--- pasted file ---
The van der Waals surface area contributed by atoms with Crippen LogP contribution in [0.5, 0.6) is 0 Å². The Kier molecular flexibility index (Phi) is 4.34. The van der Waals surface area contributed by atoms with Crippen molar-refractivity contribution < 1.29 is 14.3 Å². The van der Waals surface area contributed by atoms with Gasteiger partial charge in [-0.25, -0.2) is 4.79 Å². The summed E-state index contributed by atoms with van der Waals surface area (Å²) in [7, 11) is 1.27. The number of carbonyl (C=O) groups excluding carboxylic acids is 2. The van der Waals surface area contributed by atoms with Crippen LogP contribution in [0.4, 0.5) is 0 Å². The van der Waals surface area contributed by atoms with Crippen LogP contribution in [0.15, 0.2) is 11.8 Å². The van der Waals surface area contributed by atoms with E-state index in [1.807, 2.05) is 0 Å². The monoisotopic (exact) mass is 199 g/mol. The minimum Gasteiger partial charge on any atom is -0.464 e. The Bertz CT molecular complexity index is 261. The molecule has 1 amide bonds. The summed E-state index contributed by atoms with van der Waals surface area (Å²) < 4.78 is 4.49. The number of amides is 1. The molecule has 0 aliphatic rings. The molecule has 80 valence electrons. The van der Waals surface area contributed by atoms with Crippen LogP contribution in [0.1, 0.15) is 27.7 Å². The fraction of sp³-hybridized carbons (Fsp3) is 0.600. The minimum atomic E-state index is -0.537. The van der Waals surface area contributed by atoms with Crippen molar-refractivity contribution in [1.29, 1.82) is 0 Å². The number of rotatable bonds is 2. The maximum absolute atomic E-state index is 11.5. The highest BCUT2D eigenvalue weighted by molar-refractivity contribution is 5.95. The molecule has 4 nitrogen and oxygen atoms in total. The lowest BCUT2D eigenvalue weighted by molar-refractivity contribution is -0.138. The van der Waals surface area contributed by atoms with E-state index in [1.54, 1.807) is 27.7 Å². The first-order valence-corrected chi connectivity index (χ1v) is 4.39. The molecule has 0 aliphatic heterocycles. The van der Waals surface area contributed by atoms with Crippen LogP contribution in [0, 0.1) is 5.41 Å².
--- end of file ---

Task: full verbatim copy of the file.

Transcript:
The van der Waals surface area contributed by atoms with Crippen LogP contribution in [0.5, 0.6) is 0 Å². The Kier molecular flexibility index (Phi) is 4.34. The van der Waals surface area contributed by atoms with Crippen molar-refractivity contribution < 1.29 is 14.3 Å². The van der Waals surface area contributed by atoms with Gasteiger partial charge in [-0.25, -0.2) is 4.79 Å². The summed E-state index contributed by atoms with van der Waals surface area (Å²) in [7, 11) is 1.27. The number of carbonyl (C=O) groups excluding carboxylic acids is 2. The van der Waals surface area contributed by atoms with Crippen LogP contribution in [0.4, 0.5) is 0 Å². The van der Waals surface area contributed by atoms with Crippen LogP contribution in [0.15, 0.2) is 11.8 Å². The van der Waals surface area contributed by atoms with E-state index in [1.807, 2.05) is 0 Å². The monoisotopic (exact) mass is 199 g/mol. The minimum Gasteiger partial charge on any atom is -0.464 e. The Bertz CT molecular complexity index is 261. The molecule has 1 amide bonds. The summed E-state index contributed by atoms with van der Waals surface area (Å²) < 4.78 is 4.49. The number of amides is 1. The molecule has 0 aliphatic rings. The molecule has 80 valence electrons. The van der Waals surface area contributed by atoms with Crippen LogP contribution in [0.1, 0.15) is 27.7 Å². The fraction of sp³-hybridized carbons (Fsp3) is 0.600. The minimum atomic E-state index is -0.537. The van der Waals surface area contributed by atoms with Crippen molar-refractivity contribution in [1.29, 1.82) is 0 Å². The number of rotatable bonds is 2. The maximum absolute atomic E-state index is 11.5. The highest BCUT2D eigenvalue weighted by molar-refractivity contribution is 5.95. The molecule has 4 nitrogen and oxygen atoms in total. The lowest BCUT2D eigenvalue weighted by molar-refractivity contribution is -0.138. The van der Waals surface area contributed by atoms with E-state index in [1.54, 1.807) is 27.7 Å². The first-order valence-corrected chi connectivity index (χ1v) is 4.39. The molecule has 0 aliphatic heterocycles. The van der Waals surface area contributed by atoms with Crippen LogP contribution in [0, 0.1) is 5.41 Å².